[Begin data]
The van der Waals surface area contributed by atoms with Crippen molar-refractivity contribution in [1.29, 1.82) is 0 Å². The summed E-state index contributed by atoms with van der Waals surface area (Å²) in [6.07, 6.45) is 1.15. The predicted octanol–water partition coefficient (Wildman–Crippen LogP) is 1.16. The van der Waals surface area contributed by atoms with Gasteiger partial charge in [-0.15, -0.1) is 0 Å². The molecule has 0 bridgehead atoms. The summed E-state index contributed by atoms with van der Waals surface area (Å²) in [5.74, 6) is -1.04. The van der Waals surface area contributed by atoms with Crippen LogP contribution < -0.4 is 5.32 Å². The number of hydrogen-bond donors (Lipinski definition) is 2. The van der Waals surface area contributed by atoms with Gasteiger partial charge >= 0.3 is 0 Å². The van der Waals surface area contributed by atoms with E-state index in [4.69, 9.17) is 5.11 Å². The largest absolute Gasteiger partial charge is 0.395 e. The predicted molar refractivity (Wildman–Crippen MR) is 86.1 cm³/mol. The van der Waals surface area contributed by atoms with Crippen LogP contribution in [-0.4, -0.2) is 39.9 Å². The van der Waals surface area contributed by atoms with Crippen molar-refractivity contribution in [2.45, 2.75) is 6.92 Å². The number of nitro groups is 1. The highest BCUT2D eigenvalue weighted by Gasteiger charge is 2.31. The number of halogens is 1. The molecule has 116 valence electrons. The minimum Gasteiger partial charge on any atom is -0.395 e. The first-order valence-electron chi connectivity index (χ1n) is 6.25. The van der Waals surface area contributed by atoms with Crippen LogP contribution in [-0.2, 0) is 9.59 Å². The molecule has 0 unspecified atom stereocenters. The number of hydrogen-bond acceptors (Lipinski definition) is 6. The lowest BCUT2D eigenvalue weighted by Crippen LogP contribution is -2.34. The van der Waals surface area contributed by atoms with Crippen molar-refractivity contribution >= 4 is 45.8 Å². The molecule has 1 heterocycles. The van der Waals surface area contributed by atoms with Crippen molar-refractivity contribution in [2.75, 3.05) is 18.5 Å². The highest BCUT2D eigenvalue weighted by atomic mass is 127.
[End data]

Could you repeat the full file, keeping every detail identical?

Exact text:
The van der Waals surface area contributed by atoms with Crippen molar-refractivity contribution in [1.29, 1.82) is 0 Å². The summed E-state index contributed by atoms with van der Waals surface area (Å²) in [6.07, 6.45) is 1.15. The predicted octanol–water partition coefficient (Wildman–Crippen LogP) is 1.16. The van der Waals surface area contributed by atoms with Gasteiger partial charge in [-0.15, -0.1) is 0 Å². The molecule has 0 bridgehead atoms. The summed E-state index contributed by atoms with van der Waals surface area (Å²) in [5.74, 6) is -1.04. The van der Waals surface area contributed by atoms with Crippen LogP contribution < -0.4 is 5.32 Å². The number of hydrogen-bond donors (Lipinski definition) is 2. The van der Waals surface area contributed by atoms with Gasteiger partial charge >= 0.3 is 0 Å². The van der Waals surface area contributed by atoms with E-state index in [4.69, 9.17) is 5.11 Å². The largest absolute Gasteiger partial charge is 0.395 e. The predicted molar refractivity (Wildman–Crippen MR) is 86.1 cm³/mol. The van der Waals surface area contributed by atoms with Crippen LogP contribution in [-0.4, -0.2) is 39.9 Å². The van der Waals surface area contributed by atoms with Crippen molar-refractivity contribution in [2.45, 2.75) is 6.92 Å². The number of nitro groups is 1. The highest BCUT2D eigenvalue weighted by Gasteiger charge is 2.31. The number of halogens is 1. The molecule has 116 valence electrons. The minimum Gasteiger partial charge on any atom is -0.395 e. The first-order valence-electron chi connectivity index (χ1n) is 6.25. The van der Waals surface area contributed by atoms with Crippen LogP contribution in [-0.2, 0) is 9.59 Å². The molecule has 0 unspecified atom stereocenters. The number of hydrogen-bond acceptors (Lipinski definition) is 6. The lowest BCUT2D eigenvalue weighted by Crippen LogP contribution is -2.34. The van der Waals surface area contributed by atoms with Crippen molar-refractivity contribution >= 4 is 45.8 Å². The molecule has 1 heterocycles. The van der Waals surface area contributed by atoms with Crippen molar-refractivity contribution in [2.75, 3.05) is 18.5 Å². The highest BCUT2D eigenvalue weighted by atomic mass is 127.